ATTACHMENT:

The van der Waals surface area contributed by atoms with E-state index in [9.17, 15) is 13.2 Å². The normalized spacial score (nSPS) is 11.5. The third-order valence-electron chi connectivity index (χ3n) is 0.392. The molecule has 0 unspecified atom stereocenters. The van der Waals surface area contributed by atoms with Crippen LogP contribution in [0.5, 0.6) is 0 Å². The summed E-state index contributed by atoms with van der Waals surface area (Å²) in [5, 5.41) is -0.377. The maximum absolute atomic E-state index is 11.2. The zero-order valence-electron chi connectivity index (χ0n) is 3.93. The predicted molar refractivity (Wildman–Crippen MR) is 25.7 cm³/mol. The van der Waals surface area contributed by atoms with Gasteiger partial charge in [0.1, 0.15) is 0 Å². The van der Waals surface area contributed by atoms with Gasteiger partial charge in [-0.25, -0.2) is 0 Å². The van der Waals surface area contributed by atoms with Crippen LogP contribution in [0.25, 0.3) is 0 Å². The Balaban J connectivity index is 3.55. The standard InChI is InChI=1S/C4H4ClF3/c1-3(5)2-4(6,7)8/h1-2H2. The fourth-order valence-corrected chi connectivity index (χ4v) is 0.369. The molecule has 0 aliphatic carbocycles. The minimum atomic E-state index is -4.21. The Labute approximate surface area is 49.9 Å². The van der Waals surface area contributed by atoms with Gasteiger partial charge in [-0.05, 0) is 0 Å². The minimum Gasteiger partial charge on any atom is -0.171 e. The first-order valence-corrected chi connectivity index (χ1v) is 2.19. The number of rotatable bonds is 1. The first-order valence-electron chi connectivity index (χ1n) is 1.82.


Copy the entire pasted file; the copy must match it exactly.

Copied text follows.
The van der Waals surface area contributed by atoms with E-state index in [9.17, 15) is 13.2 Å². The normalized spacial score (nSPS) is 11.5. The third-order valence-electron chi connectivity index (χ3n) is 0.392. The molecule has 0 unspecified atom stereocenters. The van der Waals surface area contributed by atoms with Crippen LogP contribution in [0.5, 0.6) is 0 Å². The summed E-state index contributed by atoms with van der Waals surface area (Å²) in [5, 5.41) is -0.377. The maximum absolute atomic E-state index is 11.2. The zero-order valence-electron chi connectivity index (χ0n) is 3.93. The predicted molar refractivity (Wildman–Crippen MR) is 25.7 cm³/mol. The van der Waals surface area contributed by atoms with Gasteiger partial charge in [0.1, 0.15) is 0 Å². The van der Waals surface area contributed by atoms with Gasteiger partial charge in [-0.25, -0.2) is 0 Å². The van der Waals surface area contributed by atoms with Crippen LogP contribution in [0.25, 0.3) is 0 Å². The Balaban J connectivity index is 3.55. The standard InChI is InChI=1S/C4H4ClF3/c1-3(5)2-4(6,7)8/h1-2H2. The fourth-order valence-corrected chi connectivity index (χ4v) is 0.369. The molecule has 0 aliphatic carbocycles. The minimum atomic E-state index is -4.21. The Labute approximate surface area is 49.9 Å². The van der Waals surface area contributed by atoms with Gasteiger partial charge in [-0.05, 0) is 0 Å². The minimum Gasteiger partial charge on any atom is -0.171 e. The first-order valence-corrected chi connectivity index (χ1v) is 2.19. The number of rotatable bonds is 1. The first-order valence-electron chi connectivity index (χ1n) is 1.82.